At first it was ok, I guess.

Stan Lee inexplicably showed up in my life completely unannounced, he’d make a joke here and there, spout off a one-liner or two, and me being the Marvel fan I am, I got a kick out of it and would laugh it off and call him “Stan the man” while giving him finger guns or some shit.

Pretty soon though, things started getting weird.

He said I shouldn’t be wasting my time with school when we all knew I’d be taking over the family business—by which he meant Marvel Entertainment.

Stan Lee started telling me little stories and anecdotes from his childhood and young adulthood that, while I found them to be nice background noise, were kind of strange, since it seemed like he was genuinely trying to pass on life lessons to me through them, and, I don’t know, it just felt like he was kind overstepping his bounds, since he is, after all, that Marvel dude, and not my dad, and doesn’t really have a place to tell me how and when is the “right time to approach someone and ask them if they’re interested in buying one of your boxes of Crayola crayons, since you went and made the rookie mistake of buying way more boxes of Crayola crayons than one person could feasibly use before they all dried up and became completely fucking useless and only made light, unsatisfying marks on the paper when you tried to use them” (his words).

Stan Lee got really mad at me for leaving a window open while the air conditioner was running ONE goddamn time. When I told him I thought he was overreacting, he flipped his shit and said he’d show me the utilities bill at the end of the month and see if I thought he was overreacting THEN.

Stan Lee invited himself to my high school graduation, where he actually broke down in tears and told me how proud he was in between choking sobs. He even made an incredibly powerful and moving speech at my graduation dinner, going on and on about what a pleasure it had been to watch me grow into the person I am today and how he can’t wait to see what the future holds for me, etc etc.

Then, when I started packing for college later that summer, he got all pissed off and said I shouldn’t be wasting my time with school when we all knew I’d be taking over the family business—by which he meant Marvel Entertainment.

At first I thought this sounded cool, but then I started to worry that there was someone else who was actually lined up to take over Marvel, and anyway, that seems like an awful lot of work I don’t particularly want to do. Stan Lee got all upset and distant when I told him this, though, and my mom, who I thought for sure would be on my side in agreeing that Stan Lee isn’t my father and doesn’t have a logical reason to expect me to take over his business, sat me down and had an earnest talk with me about how I should at least consider the option of skipping college to run Marvel Entertainment, and how it’d mean so much to “Stan” if I actually went through with it.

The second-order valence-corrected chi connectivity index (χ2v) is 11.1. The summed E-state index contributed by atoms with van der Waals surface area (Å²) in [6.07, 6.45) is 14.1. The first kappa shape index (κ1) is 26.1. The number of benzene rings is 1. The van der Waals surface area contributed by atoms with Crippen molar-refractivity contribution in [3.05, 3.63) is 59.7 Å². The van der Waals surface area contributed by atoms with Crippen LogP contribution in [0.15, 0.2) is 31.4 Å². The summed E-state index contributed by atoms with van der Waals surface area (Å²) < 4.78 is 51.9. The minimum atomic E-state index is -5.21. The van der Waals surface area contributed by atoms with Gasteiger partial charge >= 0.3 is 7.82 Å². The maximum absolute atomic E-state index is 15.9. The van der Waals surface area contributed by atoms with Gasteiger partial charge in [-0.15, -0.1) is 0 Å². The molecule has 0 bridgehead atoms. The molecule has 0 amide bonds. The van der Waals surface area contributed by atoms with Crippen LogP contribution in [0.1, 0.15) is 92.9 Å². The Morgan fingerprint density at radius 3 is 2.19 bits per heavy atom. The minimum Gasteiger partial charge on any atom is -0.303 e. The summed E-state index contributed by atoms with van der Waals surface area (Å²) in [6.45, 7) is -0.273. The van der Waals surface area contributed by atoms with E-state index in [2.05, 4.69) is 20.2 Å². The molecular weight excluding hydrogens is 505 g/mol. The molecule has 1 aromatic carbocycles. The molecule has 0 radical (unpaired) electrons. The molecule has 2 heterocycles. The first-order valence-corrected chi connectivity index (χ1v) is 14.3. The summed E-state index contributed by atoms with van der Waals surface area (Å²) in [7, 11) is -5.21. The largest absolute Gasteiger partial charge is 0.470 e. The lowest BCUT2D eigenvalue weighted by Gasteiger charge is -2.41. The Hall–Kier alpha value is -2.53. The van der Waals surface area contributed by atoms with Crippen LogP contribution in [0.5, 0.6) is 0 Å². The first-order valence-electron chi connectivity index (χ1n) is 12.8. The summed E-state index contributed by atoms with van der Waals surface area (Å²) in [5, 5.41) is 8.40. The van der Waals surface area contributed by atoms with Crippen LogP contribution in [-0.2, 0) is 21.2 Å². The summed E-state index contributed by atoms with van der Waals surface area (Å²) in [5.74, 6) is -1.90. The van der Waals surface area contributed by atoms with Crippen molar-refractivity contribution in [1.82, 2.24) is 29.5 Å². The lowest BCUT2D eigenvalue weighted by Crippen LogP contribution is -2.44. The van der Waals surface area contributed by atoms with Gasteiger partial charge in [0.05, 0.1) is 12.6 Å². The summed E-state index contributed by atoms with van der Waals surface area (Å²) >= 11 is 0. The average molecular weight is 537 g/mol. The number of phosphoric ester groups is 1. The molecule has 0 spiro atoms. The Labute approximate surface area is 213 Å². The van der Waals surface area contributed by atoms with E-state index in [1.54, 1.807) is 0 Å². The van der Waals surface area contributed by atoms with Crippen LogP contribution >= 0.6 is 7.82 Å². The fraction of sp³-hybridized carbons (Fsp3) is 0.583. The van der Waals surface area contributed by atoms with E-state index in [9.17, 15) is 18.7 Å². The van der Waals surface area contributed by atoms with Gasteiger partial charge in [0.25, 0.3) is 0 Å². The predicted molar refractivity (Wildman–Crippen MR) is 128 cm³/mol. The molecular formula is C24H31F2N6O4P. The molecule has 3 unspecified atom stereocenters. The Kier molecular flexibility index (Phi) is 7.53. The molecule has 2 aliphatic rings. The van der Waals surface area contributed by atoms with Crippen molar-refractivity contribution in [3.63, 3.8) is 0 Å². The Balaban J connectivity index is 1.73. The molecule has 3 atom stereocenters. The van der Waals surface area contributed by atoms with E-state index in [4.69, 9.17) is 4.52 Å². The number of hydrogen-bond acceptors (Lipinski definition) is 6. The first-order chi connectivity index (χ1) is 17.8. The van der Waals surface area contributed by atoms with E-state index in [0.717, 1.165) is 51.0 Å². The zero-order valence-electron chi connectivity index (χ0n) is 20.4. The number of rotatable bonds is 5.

She called him “Stan” the whole time and seemed pretty firmly planted on his side of the matter. I guess I shouldn’t really have expected much else from the woman who, after I was ordered by Stan Lee to mow the lawn and “pull some weight around the house,” got super upset when I told him he couldn’t tell me what to do, and yelled, “Have some GODDAMN respect for your father and mow the FUCKING lawn!” I don’t even know WHAT that was about, but it was kind of weird, if you ask me.

I guess at this point, nothing should really surprise me anymore, and yet, I’m still kind of taken aback when I walk into the kitchen and see Stan Lee pouring himself a cup of coffee and reading the newspaper at the table. It also still gives me a little bit of a weird vibe when he kisses my mom on the cheek and tells her that after 25 years, she’s still the only woman for him. I’m just waiting for the camera crew that’s so obviously filming this whole thing to jump out from wherever they’re hiding and reveal the truth.

But in the meantime, I guess I’ll be passing my time in my new position as assistant head of the mailroom at Marvel.